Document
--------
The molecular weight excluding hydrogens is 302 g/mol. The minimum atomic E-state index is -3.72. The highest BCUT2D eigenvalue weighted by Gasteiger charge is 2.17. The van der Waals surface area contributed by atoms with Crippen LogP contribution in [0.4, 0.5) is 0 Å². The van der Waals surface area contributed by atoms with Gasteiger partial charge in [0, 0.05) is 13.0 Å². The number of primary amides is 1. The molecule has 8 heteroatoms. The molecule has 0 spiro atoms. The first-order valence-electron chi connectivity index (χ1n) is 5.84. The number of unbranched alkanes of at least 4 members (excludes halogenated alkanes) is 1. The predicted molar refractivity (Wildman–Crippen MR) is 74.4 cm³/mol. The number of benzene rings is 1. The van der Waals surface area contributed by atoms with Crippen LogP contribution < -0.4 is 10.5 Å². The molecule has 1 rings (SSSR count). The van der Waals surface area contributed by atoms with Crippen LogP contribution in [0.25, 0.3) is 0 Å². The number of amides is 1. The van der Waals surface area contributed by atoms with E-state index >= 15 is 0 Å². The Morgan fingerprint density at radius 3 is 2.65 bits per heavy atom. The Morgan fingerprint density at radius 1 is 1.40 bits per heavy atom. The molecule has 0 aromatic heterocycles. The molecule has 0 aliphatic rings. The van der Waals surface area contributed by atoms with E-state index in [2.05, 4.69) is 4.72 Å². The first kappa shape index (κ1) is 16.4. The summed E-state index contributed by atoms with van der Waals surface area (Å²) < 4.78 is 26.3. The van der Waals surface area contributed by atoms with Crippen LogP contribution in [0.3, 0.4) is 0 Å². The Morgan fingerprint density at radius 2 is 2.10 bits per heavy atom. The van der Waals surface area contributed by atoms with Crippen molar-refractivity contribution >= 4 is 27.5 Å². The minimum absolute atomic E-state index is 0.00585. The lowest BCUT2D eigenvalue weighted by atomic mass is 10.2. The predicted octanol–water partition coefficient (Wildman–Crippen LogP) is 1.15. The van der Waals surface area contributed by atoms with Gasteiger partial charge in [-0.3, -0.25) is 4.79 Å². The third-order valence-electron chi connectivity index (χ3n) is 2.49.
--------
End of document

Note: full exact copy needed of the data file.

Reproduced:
The molecular weight excluding hydrogens is 302 g/mol. The minimum atomic E-state index is -3.72. The highest BCUT2D eigenvalue weighted by Gasteiger charge is 2.17. The van der Waals surface area contributed by atoms with Crippen LogP contribution in [0.4, 0.5) is 0 Å². The van der Waals surface area contributed by atoms with Gasteiger partial charge in [0, 0.05) is 13.0 Å². The number of primary amides is 1. The molecule has 8 heteroatoms. The molecule has 0 spiro atoms. The first-order valence-electron chi connectivity index (χ1n) is 5.84. The number of unbranched alkanes of at least 4 members (excludes halogenated alkanes) is 1. The predicted molar refractivity (Wildman–Crippen MR) is 74.4 cm³/mol. The number of benzene rings is 1. The van der Waals surface area contributed by atoms with Crippen LogP contribution < -0.4 is 10.5 Å². The molecule has 1 rings (SSSR count). The van der Waals surface area contributed by atoms with Crippen LogP contribution in [0.25, 0.3) is 0 Å². The number of amides is 1. The van der Waals surface area contributed by atoms with E-state index >= 15 is 0 Å². The Morgan fingerprint density at radius 3 is 2.65 bits per heavy atom. The Morgan fingerprint density at radius 1 is 1.40 bits per heavy atom. The molecule has 0 aromatic heterocycles. The molecule has 0 aliphatic rings. The van der Waals surface area contributed by atoms with E-state index in [2.05, 4.69) is 4.72 Å². The first kappa shape index (κ1) is 16.4. The summed E-state index contributed by atoms with van der Waals surface area (Å²) < 4.78 is 26.3. The van der Waals surface area contributed by atoms with Crippen LogP contribution in [0.3, 0.4) is 0 Å². The Morgan fingerprint density at radius 2 is 2.10 bits per heavy atom. The van der Waals surface area contributed by atoms with Crippen molar-refractivity contribution >= 4 is 27.5 Å². The minimum absolute atomic E-state index is 0.00585. The lowest BCUT2D eigenvalue weighted by atomic mass is 10.2. The predicted octanol–water partition coefficient (Wildman–Crippen LogP) is 1.15. The van der Waals surface area contributed by atoms with Gasteiger partial charge in [-0.3, -0.25) is 4.79 Å². The third-order valence-electron chi connectivity index (χ3n) is 2.49.